Instead of thinking of your internship on a 3 or 6-month timeline, approach it like a first impression. If you’re meeting your friends’ parents for the first time, you’re probably going to wear a nice outfit, be politer than usual, and generally be on your best behavior. Internships aren’t all that different, except making a good first impression with your company takes a lot more work than putting on a clean shirt.

What can you do outside your area of responsibility to improve the way you or your team works? What challenges can you identify, and what solutions have you brainstormed? Is there a project outside of your day-to-day tasks that could use your skills? Your goal shouldn’t be to meet the minimum or check off all your boxes; it should be to go above and beyond. At HubSpot, the projects I work on are only a small percentage of the hundreds of applications we have in our GitHub environment. As an intern, you have the ability to navigate these other projects and contribute, whether they are related to your team’s work or not. Commenting and providing suggestions to other pull requests can go a long way, and you’ll undoubtedly learn a lot, too. Leaving that kind of impression will make a world of difference when your manager is considering making you a full-time offer or when they’re asking your co-workers for feedback on your performance. 

4. Stop and Enjoy the View

I think a lot of interns worry so much about being professional and nailing that first impression that they don’t let themselves enjoy the perks a company or team has to offer. Working hard is important, don’t get me wrong, but so is striking a balance. No one’s going to think you aren’t taking your internship seriously because you went to company trivia night, took advantage of the on-site cooking class last week, or joined the Panini Club (a HubSpot favorite). There’s a lot to soak up at work besides work, and internships are a great time to get your hands dirty with everything.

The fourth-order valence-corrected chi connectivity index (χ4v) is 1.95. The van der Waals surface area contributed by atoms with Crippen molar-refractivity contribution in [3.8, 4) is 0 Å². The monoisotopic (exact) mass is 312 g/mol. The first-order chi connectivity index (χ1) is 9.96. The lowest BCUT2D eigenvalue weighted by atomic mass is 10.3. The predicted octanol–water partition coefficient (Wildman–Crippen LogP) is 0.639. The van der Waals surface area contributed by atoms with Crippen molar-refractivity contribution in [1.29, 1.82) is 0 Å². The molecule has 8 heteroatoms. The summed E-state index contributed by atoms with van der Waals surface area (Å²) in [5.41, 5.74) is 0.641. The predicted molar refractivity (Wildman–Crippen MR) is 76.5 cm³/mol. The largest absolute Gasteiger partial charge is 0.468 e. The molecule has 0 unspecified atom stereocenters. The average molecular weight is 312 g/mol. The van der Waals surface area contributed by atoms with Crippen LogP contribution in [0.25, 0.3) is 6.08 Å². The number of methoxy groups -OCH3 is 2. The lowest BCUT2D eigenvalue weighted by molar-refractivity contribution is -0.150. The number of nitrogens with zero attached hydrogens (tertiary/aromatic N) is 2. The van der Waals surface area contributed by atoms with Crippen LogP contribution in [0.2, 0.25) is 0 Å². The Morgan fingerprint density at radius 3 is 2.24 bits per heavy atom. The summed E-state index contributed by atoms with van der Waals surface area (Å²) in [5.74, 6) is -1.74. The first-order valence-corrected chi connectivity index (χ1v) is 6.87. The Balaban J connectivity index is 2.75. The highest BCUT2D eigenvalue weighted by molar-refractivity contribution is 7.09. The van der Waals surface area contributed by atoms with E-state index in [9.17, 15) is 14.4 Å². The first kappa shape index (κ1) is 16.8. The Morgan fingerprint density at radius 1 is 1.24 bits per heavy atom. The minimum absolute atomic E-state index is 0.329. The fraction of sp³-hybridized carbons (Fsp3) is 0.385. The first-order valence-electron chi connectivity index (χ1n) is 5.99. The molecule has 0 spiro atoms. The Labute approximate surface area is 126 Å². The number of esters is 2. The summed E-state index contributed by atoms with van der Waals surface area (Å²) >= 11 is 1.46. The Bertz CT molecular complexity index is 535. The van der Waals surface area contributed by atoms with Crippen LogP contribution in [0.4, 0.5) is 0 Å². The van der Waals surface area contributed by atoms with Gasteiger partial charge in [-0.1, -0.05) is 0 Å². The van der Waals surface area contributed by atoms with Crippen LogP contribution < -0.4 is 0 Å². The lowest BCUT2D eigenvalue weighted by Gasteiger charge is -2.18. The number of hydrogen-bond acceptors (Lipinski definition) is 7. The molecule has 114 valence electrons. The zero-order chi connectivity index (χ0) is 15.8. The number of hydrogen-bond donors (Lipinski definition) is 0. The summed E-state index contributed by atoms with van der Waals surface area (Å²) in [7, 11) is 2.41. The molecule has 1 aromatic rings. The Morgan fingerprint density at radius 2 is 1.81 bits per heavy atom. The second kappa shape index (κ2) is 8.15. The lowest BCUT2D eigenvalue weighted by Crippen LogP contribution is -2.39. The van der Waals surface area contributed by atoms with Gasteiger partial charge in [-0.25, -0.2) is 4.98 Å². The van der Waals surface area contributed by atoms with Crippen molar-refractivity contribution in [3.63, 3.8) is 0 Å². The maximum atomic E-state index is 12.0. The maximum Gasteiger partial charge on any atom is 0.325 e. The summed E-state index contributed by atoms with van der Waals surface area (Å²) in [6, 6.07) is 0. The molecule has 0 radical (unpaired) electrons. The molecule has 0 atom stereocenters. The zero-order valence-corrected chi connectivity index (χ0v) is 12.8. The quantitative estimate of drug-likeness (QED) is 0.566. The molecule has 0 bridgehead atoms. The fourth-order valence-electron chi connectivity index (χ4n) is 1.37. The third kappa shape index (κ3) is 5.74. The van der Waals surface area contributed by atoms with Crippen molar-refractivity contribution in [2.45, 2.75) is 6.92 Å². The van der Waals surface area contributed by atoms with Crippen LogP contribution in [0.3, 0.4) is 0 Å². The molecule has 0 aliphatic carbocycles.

And, that goes beyond the office. If you’re interning in a city that’s new to you, like Boston is for me, get out there and explore. I’m lucky to have a group of fellow interns and co-ops here that are always up to get some good eats, go to a concert, or check out the city with me. Most co-workers will be more than happy to show you their favorite spots, or at least point you in the right direction. Just don’t be afraid to ask.

5. Take Cultural Cues

Culture fit is one of the most important factors in finding the right place to work. In fact, more and more people are starting to value culture over compensation. Some companies capture their culture through content like HubSpot's Culture Code or Netflix's culture deck, but it’s not always easy to gauge what a work environment is really like from the outside. That’s why internships are a great opportunity to size up what kind of culture aligns with your style, values, and work ethic. Having a better grasp on the type of workplace you thrive in will help a ton when you’re looking for your first real job out of school.

A couple things to ask yourself throughout your internship are: How are teams organized? What values and missions are embodied? How do employees interact and collaborate with each other? Are policies and guidelines a match? Depending on the company, these answers will differ immensely so it’s important to give some thought to which aspects of the culture you like and which you don’t. That way, when you’re interviewing in the future, you can ask concrete questions about what to expect and find the most compatable company for you.

Ultimately, internships are a fantastic opportunity to apply what you’ve learned, get exposed to new perspectives, and make valuable connections. But before you know it, you’ll be back at school so it’s important to make every day count and soak as much up as you can.

Interested in an internship opportunity at HubSpot? Check us out!